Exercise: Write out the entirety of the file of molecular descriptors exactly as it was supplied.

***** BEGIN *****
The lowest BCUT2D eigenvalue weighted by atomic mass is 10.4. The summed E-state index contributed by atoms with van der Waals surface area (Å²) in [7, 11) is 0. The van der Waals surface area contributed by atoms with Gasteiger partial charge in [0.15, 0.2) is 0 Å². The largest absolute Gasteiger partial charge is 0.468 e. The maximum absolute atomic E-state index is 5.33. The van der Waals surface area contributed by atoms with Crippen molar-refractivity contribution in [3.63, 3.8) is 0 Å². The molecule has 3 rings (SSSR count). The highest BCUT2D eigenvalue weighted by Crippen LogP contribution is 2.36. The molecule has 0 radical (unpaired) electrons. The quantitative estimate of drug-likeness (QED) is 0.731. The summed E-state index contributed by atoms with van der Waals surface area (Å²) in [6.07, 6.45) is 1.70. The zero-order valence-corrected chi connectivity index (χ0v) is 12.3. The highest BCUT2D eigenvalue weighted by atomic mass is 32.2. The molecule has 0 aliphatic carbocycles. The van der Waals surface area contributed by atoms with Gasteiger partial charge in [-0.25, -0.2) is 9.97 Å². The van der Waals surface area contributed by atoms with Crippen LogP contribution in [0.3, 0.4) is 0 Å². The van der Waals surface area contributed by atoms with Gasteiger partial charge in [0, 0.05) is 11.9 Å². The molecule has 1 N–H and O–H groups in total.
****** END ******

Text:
The lowest BCUT2D eigenvalue weighted by atomic mass is 10.4. The summed E-state index contributed by atoms with van der Waals surface area (Å²) in [7, 11) is 0. The van der Waals surface area contributed by atoms with Gasteiger partial charge in [0.15, 0.2) is 0 Å². The largest absolute Gasteiger partial charge is 0.468 e. The maximum absolute atomic E-state index is 5.33. The van der Waals surface area contributed by atoms with Crippen molar-refractivity contribution in [3.63, 3.8) is 0 Å². The molecule has 3 rings (SSSR count). The highest BCUT2D eigenvalue weighted by Crippen LogP contribution is 2.36. The molecule has 0 radical (unpaired) electrons. The quantitative estimate of drug-likeness (QED) is 0.731. The summed E-state index contributed by atoms with van der Waals surface area (Å²) in [6.07, 6.45) is 1.70. The zero-order valence-corrected chi connectivity index (χ0v) is 12.3. The highest BCUT2D eigenvalue weighted by atomic mass is 32.2. The molecule has 0 aliphatic carbocycles. The van der Waals surface area contributed by atoms with Gasteiger partial charge in [-0.25, -0.2) is 9.97 Å². The van der Waals surface area contributed by atoms with Crippen LogP contribution in [0.3, 0.4) is 0 Å². The van der Waals surface area contributed by atoms with Gasteiger partial charge in [0, 0.05) is 11.9 Å². The molecule has 1 N–H and O–H groups in total.